On a surprisingly cool Saturday morning in the Mississippi Delta, around 200 racers were ready to take off in the 40th annual 300 Oaks Road Race.
Whether it was the 10K or 5K runs, the 5K walk or the 1-mile fun run, it seemed people were ready to shake off the COVID-19 quarantine stagnation and get moving down the streets of Greenwood.
“It is not that big of a difference, but it is smaller,” said 10K runner Jacy Surrell, noting the amount of participants.
This was Surrell’s second year competing in the run. She said she made the short trip from Grenada to take part in this “wonderful race,” even if that meant following a few extra COVID-19-related precautions.
“I actually kind of like it. There’s more space,” said Surrell as she looked at crowd.
Beth Stevens, Greenwood-Leflore County Chamber of Commerce executive director, said this amount of people was expected.
“The numbers are down, but we knew that was going to be the case,” she said. “We have a little bit over 200 people participating, and that is about half of what we normally have.”
The chamber, which hosts the event, had around 500 participants last year.
Stevens said even though there were fewer people involved, there was still a good blend of both locals and those traveling into town.
“People are really thankful this was still put on,” she said. “I had many people come up to me and thank me, saying that this is the first running event they’ve been able to do all year, or since the pandemic started.”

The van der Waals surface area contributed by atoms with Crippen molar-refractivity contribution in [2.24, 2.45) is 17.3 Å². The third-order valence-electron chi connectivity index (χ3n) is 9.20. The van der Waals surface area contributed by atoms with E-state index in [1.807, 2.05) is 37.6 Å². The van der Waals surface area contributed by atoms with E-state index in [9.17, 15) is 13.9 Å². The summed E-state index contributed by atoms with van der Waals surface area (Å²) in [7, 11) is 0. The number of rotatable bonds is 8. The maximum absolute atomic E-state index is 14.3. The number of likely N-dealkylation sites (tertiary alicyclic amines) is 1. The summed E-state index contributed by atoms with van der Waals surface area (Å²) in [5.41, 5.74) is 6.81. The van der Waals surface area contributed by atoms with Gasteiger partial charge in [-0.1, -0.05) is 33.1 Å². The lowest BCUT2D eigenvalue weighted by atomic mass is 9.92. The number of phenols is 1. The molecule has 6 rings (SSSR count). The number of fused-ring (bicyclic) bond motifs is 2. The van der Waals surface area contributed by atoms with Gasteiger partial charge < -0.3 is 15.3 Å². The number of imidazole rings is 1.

One person who experienced this was Shannon Steele, the best time overall female winner for the 10K.
“I feel great,” she said. “This was my first race since February. It is a great course, it is flat and the weather is good.”
Steele said she runs all the time, about 30 miles a week. She finished the race in just under 49 minutes with an average pace of 7 minutes, 53 seconds per mile.
The overall 10K male winner was Mischa McCray, who finished the race at around 43 minutes — the fastest time.
“I love having a race in my hometown,” he said. “It is good because I can just roll out of bed and head downtown to run. I don’t need to get a hotel or anything like I would for out-of-town races.”
McCray, who was part of the Westminster Presbyterian Church team, said he loves the comradery of the event, which he said is why he runs in the race every year.
With an impressive average pace of 6 minutes, 57 seconds per mile, McCray said he prepared for the race by running around 20 to 30 miles every week. After finishing the 10K, he was ready for a well-deserved meal from the post-race tent, which featured to-go burgers, hot dogs, chips and beverages.
One participant said she plans to compete in 300 Oaks again next year so she can try to outdo her time from Saturday’s race.
Jemma Vikery of Carrollton came in second place for the female ages 30-39 division for the 5K run.
Vikery, who finished the race in about 27 minutes without any training, said she was “not impressed” with herself.
“I’ll be back next year,” she said with a determined grin as she was reunited with her dog, Tex, after the race.
Amidst the competitive spirit were also sparks of fellowship between friends, families and strangers.
Lawson Moody and Kevin Favela both ran in the 5K race. Complete strangers at the start of the race, they high-fived each other as they crossed the finish line together.
“We had just met,” Moody laughed.
Ernest Bedell and his grandson, Jaquavius Gibson, have been participating in the 5K walk for 10 years.
“It is just so fun, and there are some great people,” said Bedell, with a smile peeking out from under his mask.
And although there are always the 300 Oaks regulars, such as Bedell and his grandson, some new faces emerged at this year’s 1-mile fun run.
“I’m excited to run,” said 6-year-old Chris Phillips, who was participating in the event for the first time. “I am excited to see who wins some awards, too.”
• Contact Adam Bakst at 581-7233 or firstname.lastname@example.org. Twitter: @AdamBakst_GWCW